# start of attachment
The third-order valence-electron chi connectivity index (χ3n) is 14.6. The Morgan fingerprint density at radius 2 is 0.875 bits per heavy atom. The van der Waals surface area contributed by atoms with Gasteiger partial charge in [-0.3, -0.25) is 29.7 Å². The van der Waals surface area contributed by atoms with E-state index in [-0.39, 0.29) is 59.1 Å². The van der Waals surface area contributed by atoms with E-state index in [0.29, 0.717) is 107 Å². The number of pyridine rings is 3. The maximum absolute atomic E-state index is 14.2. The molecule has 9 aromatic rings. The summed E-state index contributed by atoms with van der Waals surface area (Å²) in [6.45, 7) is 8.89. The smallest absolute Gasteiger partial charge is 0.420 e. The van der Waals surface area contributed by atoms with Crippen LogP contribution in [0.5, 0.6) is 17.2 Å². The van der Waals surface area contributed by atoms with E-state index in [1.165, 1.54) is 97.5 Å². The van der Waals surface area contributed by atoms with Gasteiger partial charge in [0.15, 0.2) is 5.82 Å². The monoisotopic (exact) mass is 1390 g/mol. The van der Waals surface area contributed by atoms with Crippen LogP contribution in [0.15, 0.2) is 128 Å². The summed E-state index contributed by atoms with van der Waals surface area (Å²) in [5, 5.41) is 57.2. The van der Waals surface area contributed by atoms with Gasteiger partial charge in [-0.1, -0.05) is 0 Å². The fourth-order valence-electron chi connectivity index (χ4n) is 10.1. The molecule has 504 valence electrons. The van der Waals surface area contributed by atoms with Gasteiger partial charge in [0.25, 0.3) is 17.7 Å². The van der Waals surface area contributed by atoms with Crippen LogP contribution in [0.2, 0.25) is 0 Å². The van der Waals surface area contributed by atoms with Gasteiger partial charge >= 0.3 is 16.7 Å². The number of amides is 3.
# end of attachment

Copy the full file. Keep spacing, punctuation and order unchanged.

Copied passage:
The third-order valence-electron chi connectivity index (χ3n) is 14.6. The Morgan fingerprint density at radius 2 is 0.875 bits per heavy atom. The van der Waals surface area contributed by atoms with Gasteiger partial charge in [-0.3, -0.25) is 29.7 Å². The van der Waals surface area contributed by atoms with E-state index in [-0.39, 0.29) is 59.1 Å². The van der Waals surface area contributed by atoms with E-state index in [0.29, 0.717) is 107 Å². The number of pyridine rings is 3. The maximum absolute atomic E-state index is 14.2. The molecule has 9 aromatic rings. The summed E-state index contributed by atoms with van der Waals surface area (Å²) in [6.45, 7) is 8.89. The smallest absolute Gasteiger partial charge is 0.420 e. The van der Waals surface area contributed by atoms with Crippen LogP contribution in [0.5, 0.6) is 17.2 Å². The van der Waals surface area contributed by atoms with E-state index in [1.165, 1.54) is 97.5 Å². The van der Waals surface area contributed by atoms with Gasteiger partial charge in [0.15, 0.2) is 5.82 Å². The monoisotopic (exact) mass is 1390 g/mol. The van der Waals surface area contributed by atoms with Crippen LogP contribution in [0.15, 0.2) is 128 Å². The summed E-state index contributed by atoms with van der Waals surface area (Å²) in [5, 5.41) is 57.2. The van der Waals surface area contributed by atoms with Gasteiger partial charge in [-0.1, -0.05) is 0 Å². The fourth-order valence-electron chi connectivity index (χ4n) is 10.1. The molecule has 504 valence electrons. The van der Waals surface area contributed by atoms with Gasteiger partial charge in [0.25, 0.3) is 17.7 Å². The van der Waals surface area contributed by atoms with Crippen LogP contribution in [0.2, 0.25) is 0 Å². The van der Waals surface area contributed by atoms with Gasteiger partial charge >= 0.3 is 16.7 Å². The number of amides is 3.